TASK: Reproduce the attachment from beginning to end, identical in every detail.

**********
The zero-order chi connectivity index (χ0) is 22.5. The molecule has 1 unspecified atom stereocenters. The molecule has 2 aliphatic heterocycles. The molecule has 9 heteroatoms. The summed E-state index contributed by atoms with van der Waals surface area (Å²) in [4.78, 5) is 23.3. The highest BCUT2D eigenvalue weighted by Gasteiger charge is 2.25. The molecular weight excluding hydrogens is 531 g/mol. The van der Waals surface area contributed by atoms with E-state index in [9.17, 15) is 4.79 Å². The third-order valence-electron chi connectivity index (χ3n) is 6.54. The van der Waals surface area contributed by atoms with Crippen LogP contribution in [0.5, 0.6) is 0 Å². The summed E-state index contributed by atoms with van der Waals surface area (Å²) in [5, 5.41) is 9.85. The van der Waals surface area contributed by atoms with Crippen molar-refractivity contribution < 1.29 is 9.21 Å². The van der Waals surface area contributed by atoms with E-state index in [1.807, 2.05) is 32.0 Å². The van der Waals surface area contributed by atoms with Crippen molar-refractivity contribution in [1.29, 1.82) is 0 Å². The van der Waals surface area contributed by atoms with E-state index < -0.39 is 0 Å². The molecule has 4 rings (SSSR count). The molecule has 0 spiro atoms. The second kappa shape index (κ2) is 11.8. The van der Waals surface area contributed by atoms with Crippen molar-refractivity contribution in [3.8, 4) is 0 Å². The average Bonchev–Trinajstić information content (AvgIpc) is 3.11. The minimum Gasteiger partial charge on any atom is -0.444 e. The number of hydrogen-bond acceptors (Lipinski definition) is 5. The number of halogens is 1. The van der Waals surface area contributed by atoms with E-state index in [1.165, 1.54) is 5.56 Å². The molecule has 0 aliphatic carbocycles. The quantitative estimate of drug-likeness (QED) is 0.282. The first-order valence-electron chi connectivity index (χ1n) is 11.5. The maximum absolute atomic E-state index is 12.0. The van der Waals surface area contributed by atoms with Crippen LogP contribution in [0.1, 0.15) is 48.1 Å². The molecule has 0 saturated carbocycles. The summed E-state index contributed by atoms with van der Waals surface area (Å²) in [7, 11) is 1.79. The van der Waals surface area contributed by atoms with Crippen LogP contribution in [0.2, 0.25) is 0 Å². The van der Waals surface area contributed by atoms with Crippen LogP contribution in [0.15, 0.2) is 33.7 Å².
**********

The zero-order chi connectivity index (χ0) is 22.5. The molecule has 1 unspecified atom stereocenters. The molecule has 2 aliphatic heterocycles. The molecule has 9 heteroatoms. The summed E-state index contributed by atoms with van der Waals surface area (Å²) in [4.78, 5) is 23.3. The highest BCUT2D eigenvalue weighted by Gasteiger charge is 2.25. The molecular weight excluding hydrogens is 531 g/mol. The van der Waals surface area contributed by atoms with E-state index in [9.17, 15) is 4.79 Å². The third-order valence-electron chi connectivity index (χ3n) is 6.54. The van der Waals surface area contributed by atoms with Crippen LogP contribution in [0.5, 0.6) is 0 Å². The summed E-state index contributed by atoms with van der Waals surface area (Å²) in [5, 5.41) is 9.85. The van der Waals surface area contributed by atoms with Crippen molar-refractivity contribution < 1.29 is 9.21 Å². The van der Waals surface area contributed by atoms with E-state index in [1.807, 2.05) is 32.0 Å². The van der Waals surface area contributed by atoms with Crippen molar-refractivity contribution in [1.29, 1.82) is 0 Å². The van der Waals surface area contributed by atoms with E-state index < -0.39 is 0 Å². The molecule has 4 rings (SSSR count). The molecule has 0 spiro atoms. The second kappa shape index (κ2) is 11.8. The van der Waals surface area contributed by atoms with Crippen molar-refractivity contribution in [3.8, 4) is 0 Å². The average Bonchev–Trinajstić information content (AvgIpc) is 3.11. The minimum Gasteiger partial charge on any atom is -0.444 e. The number of hydrogen-bond acceptors (Lipinski definition) is 5. The number of halogens is 1. The van der Waals surface area contributed by atoms with E-state index in [1.165, 1.54) is 5.56 Å². The molecule has 0 aliphatic carbocycles. The quantitative estimate of drug-likeness (QED) is 0.282. The first-order valence-electron chi connectivity index (χ1n) is 11.5. The maximum absolute atomic E-state index is 12.0. The van der Waals surface area contributed by atoms with Crippen LogP contribution in [0.1, 0.15) is 48.1 Å². The molecule has 0 saturated carbocycles. The summed E-state index contributed by atoms with van der Waals surface area (Å²) in [7, 11) is 1.79. The van der Waals surface area contributed by atoms with Crippen LogP contribution in [0.2, 0.25) is 0 Å². The van der Waals surface area contributed by atoms with Crippen LogP contribution in [0.15, 0.2) is 33.7 Å².